Flood recovery work progressing in Fish Creek Provincial Park
Flood-damaged pathways, picnic spots and bridges are being restored in Alberta’s busiest provincial park.
One of the largest urban parks in North America, attracting more than two million visits per year, Fish Creek Provincial Park was extensively damaged by the June 2013 flood.
Initial repair and cleanup was completed in the park last year, and major infrastructure projects are progressing throughout the summer of 2014.
“The value of having a beautiful piece of parkland within the City of Calgary can’t be understated. Thanks to the dedicated work of parks staff and volunteers, Fish Creek Provincial Park is rebounding quickly from last year’s devastating flood, and we are determined to make sure park users will continue to enjoy the park for years to come.”
Bridges, pathways, and day-use areas along both Fish Creek and the Bow River were damaged by the 2013 flood, which also affected the park’s link to the City of Calgary’s extensive regional pathway system.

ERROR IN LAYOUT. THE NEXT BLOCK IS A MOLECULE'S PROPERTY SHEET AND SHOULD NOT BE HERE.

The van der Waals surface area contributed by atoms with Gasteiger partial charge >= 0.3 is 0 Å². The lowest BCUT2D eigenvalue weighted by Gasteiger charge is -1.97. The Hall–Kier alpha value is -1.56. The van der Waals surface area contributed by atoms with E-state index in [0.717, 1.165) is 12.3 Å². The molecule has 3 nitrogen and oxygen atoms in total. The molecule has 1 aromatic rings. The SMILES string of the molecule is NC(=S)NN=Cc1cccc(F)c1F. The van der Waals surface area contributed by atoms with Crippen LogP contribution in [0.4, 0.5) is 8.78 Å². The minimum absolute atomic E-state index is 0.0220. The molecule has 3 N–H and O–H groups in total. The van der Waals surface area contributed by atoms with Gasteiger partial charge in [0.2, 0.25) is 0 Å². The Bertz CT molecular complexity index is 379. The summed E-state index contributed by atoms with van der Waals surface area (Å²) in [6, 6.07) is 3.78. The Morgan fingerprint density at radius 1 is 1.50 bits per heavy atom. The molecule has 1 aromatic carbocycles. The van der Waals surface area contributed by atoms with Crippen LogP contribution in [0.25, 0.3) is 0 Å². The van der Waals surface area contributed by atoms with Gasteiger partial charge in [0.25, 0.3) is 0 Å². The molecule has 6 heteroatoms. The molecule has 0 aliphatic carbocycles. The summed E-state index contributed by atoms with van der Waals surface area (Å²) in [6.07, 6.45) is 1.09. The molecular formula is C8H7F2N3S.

Projects underway include:
- restoring banks on the Bow River and reducing risk of future erosion;
- rebuilding abutments on a key Bow River bridge (Bridge 14);
- reconnecting the park’s paved pathways with the entrance to the Sue Higgins Bridge;
- repairing pathways in Bebo Grove and Hull’s Wood;
- clearing flood debris from day-use areas at Mallard Point and Bankside;
- completing planning around park access and creek crossings at the Acadia entrance.
The initial cleanup in the park was completed with the help of The Friends of Fish Creek volunteers, and larger infrastructure projects have been undertaken with full planning consideration for park ecosystems, watershed ecology, and recreational use.
Alberta Parks is holding an information session about the flood recovery work on Tuesday, July 15, from 4:30 to 7:30 p.m. in the Fish Creek Environmental Learning Centre at 13931 Woodpath Road SW.
As part of the Government of Alberta’s investment of $81 million for flood recovery in Alberta’s provincial parks and recreation areas, approximately $16 is designated for Fish Creek Provincial Park, with $60 million designated for Kananaskis Country, and $5 million for other areas, including Wyndham Carseland Provincial Park and Oldman River Provincial Recreation Area.